The regular season is finally here and with it comes a new series focused on all those little things the Pittsburgh Pirates must do in order to win a baseball game.

The Pittsburgh Pirates are a more talented ballclub than many people realize, but their talent level is not staggering enough for them to not have to consistently do the little things that lead to winning games. Over the course of the 2017 season, we are going to keep an eye on how this team is going about executing these keys to winning in an informal series.

Little things don’t show up in the box score

I’m not talking about clutch hitting or getting the strikeout when you really need it.  Those things are critically important, but they are already very visible.  That clutch hit in a tie game with a runner on second is great, but how did that runner get to second in the first place?  When you make an out, is it a productive out?  Are you hitting to the correct side of the field based on the position of your baserunners?

Are the Pittsburgh Pirates hitting it in the air or on the ground when you need to?  Are you making contact versus swinging for the fences when the situation calls for it?  When someone leads off an inning with a double in a close game, are the next two batters able to score that runner?  Some of these little things require a hitter to sacrifice his own personal stats for the overall team goals – no small thing in an era of free agency.

On defense, are you in the correct position for the cutoff?  Are you making a good choice on when to throw it and when to eat it?  Are the outfielders getting the ball to the correct bag.  This is the baseball equivalent to basketball’s “moving without the ball” and it is the difference between a W and an L in many games.  In a game that many feel is left to random chance, these are the more “controllable” things that a player can do to help his team win.  It is a contributing factor to certain teams winning more often, even though their personnel go through dramatic changes.  Those teams are bought in to doing the little things well.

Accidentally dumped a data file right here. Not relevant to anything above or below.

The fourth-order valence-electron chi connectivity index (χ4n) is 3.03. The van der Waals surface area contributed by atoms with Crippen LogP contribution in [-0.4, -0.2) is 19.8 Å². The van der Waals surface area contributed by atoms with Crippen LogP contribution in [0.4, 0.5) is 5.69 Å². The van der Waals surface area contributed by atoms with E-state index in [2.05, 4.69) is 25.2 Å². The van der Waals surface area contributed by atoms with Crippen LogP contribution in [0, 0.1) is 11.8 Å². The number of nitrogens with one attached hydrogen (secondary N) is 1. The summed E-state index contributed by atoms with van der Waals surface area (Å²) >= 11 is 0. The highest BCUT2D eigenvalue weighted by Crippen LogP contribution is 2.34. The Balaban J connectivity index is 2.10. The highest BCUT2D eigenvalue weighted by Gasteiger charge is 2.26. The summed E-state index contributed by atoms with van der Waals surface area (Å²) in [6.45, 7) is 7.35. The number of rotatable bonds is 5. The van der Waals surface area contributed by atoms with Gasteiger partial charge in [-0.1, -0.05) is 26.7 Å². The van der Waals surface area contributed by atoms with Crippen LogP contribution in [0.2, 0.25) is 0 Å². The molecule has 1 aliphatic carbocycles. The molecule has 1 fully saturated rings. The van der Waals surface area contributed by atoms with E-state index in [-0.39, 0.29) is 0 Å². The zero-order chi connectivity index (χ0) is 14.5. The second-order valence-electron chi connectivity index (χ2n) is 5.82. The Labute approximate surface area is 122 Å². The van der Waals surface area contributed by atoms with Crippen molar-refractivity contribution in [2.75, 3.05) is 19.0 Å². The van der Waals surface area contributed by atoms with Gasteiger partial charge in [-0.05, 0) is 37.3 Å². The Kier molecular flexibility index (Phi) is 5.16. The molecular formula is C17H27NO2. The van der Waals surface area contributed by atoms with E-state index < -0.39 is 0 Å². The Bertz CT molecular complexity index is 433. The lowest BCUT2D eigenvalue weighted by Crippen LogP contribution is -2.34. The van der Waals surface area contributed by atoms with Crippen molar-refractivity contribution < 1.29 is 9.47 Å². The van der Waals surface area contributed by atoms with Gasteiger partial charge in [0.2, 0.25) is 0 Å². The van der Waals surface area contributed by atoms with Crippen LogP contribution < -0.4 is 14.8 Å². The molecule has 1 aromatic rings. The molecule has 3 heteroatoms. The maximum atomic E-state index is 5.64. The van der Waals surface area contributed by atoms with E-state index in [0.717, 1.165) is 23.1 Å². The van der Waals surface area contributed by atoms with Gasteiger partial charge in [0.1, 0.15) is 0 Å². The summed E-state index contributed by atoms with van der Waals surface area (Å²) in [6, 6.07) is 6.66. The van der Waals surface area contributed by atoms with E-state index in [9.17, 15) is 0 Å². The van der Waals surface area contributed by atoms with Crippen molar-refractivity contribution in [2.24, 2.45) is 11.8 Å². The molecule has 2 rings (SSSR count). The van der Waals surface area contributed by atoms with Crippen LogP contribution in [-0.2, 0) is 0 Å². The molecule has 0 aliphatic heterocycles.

Positive Examples from Opening Day

The Pittsburgh Pirates need to be one of the teams that does the little things well.  In the opening game against the Boston Red Sox, there were many encouraging examples of the Pirates’ doing exactly that.

In a game that many feel is left to random chance, these are the more “controllable” things that a player can do to help his team win.

In the first inning, Adam Frazer lead off for the Bucs.  He took the first pitch and eventually had a 5-pitch at-bat before flying out to left field.  Having your leadoff hitter see a lot of pitches is important for the two and three hitters that follow.  It gives them a sense of the pitcher’s windup, delivery and overall timing.  It is especially valuable if the leadoff hitter can force the starting pitcher to show more of their pitching arsenal than just a fastball.

Beating the shift

Later in the first, Polanco laced a ground ball to the left side of the infield, beating the defensive shift.  In today’s game, where shifts are used prodigiously, this is a must-do for any professional hitter.  If the defense is going to purposely open a huge hole for you, then you must hit it through that hole.  The Red Sox’ Sandy Leon did the same thing later on in the third inning, bunting for a base hit against a defensive shift.